ZURICH (Reuters) - Novartis plans to plow through doubts over its canakinumab drug by asking regulators this year to approve the medicine as a treatment for a group of heart attack survivors that the Swiss drugmaker says is most likely to benefit.
New analysis of Phase III data shows canakinumab cut risk of another adverse cardiac event by 25 percent in patients whose inflammatory markers fell significantly three months after starting treatment, Novartis said on Monday, adding the group represented 55 percent of those in the so-called Cantos trial.
That tops the overall 15 percent risk reduction reported in August for all patients in the six-year trial that included more than 10,000 heart attack survivors.
Novartis’s trial has been lauded as revolutionary for helping prove fighting inflammation - not merely lowering cholesterol - helps heart attack victims avoid future adverse events or death.
Still, some cardiovascular experts have so far concluded canakinumab’s benefits are insufficient to justify expanding its existing approvals for rare inflammatory diseases to routine use in cardiac patients.
On Monday, Novartis went on the counter-attack at an American Heart Association meeting in California, contending its new analysis underpinned canakinumab’s value as a targeted therapy.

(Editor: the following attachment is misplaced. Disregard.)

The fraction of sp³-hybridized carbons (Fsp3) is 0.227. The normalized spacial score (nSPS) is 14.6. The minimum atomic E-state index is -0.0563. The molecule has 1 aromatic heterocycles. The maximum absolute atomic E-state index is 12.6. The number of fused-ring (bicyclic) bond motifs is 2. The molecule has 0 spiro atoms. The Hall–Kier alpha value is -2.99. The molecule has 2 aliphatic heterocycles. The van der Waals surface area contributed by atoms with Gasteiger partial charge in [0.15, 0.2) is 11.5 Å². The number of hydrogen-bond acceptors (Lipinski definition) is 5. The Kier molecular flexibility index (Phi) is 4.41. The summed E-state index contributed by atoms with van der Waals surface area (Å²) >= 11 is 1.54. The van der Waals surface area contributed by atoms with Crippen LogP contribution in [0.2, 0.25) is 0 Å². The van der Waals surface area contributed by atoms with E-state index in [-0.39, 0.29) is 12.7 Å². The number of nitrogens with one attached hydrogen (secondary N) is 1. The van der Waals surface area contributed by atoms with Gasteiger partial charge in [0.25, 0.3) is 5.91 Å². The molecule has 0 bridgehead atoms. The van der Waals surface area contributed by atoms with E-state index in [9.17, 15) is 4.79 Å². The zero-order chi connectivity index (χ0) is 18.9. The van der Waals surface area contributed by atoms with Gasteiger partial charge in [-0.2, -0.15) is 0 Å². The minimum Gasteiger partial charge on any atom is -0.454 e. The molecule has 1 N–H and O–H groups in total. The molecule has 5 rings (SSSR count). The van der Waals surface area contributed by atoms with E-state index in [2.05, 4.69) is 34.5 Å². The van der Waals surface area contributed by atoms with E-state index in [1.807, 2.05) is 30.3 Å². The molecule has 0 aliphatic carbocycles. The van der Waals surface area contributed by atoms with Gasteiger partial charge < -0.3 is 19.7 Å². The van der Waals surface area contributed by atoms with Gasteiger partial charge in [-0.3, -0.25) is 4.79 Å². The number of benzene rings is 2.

“We are absolutely of the mind that we want this be a targeted medicine,” Vasant Narasimhan, Novartis’s drug development chief who takes over as CEO in February, said on a conference call.
“If ... we would not have the opportunity to target this medicine, we would ultimately reconsider whether we would bring this medicine to market.”
The potential market is immense, with a quarter of the 1.3 million people who suffer heart attacks in the United States and Europe annually likely to have another cardiovascular event within five years.
Still, one challenge Novartis faces with canakinumab, also known as Ilaris, is it now costs some $200,000 annually for treating rare inflammatory diseases. Cardiology drugs command a fraction of that.
Consequently, Novartis must ensure sufficient eligible heart patients to make a price cut worthwhile, while also establishing a robust benefit profile necessary to convince insurers to pay what will still be a hefty tab.
Doubts have plagued new cardiovascular drugs, with ongoing debate over whether new PCSK9 cholesterol-lowering injections are worth their roughly $15,000-per-year price tags.
Novartis is keenly aware of heart-drug hurdles, too, after sluggish uptake of its $4,500-per-year Entresto, despite trial results in heart failure that were lauded as stellar.
While Basel-based Novartis has highlighted canakinumab’s cancer-fighting properties in tumors that thrive on inflammation, Narasimhan acknowledged those preliminary findings would play a limited role with regulators until more studies are completed.
“We believe we’ll be able to reflect the cancer findings to some extent in the safety sections of the labels for canakinumab, but it wouldn’t be in the efficacy section,” he said.
Reporting by John Miller; Editing by Mark Potter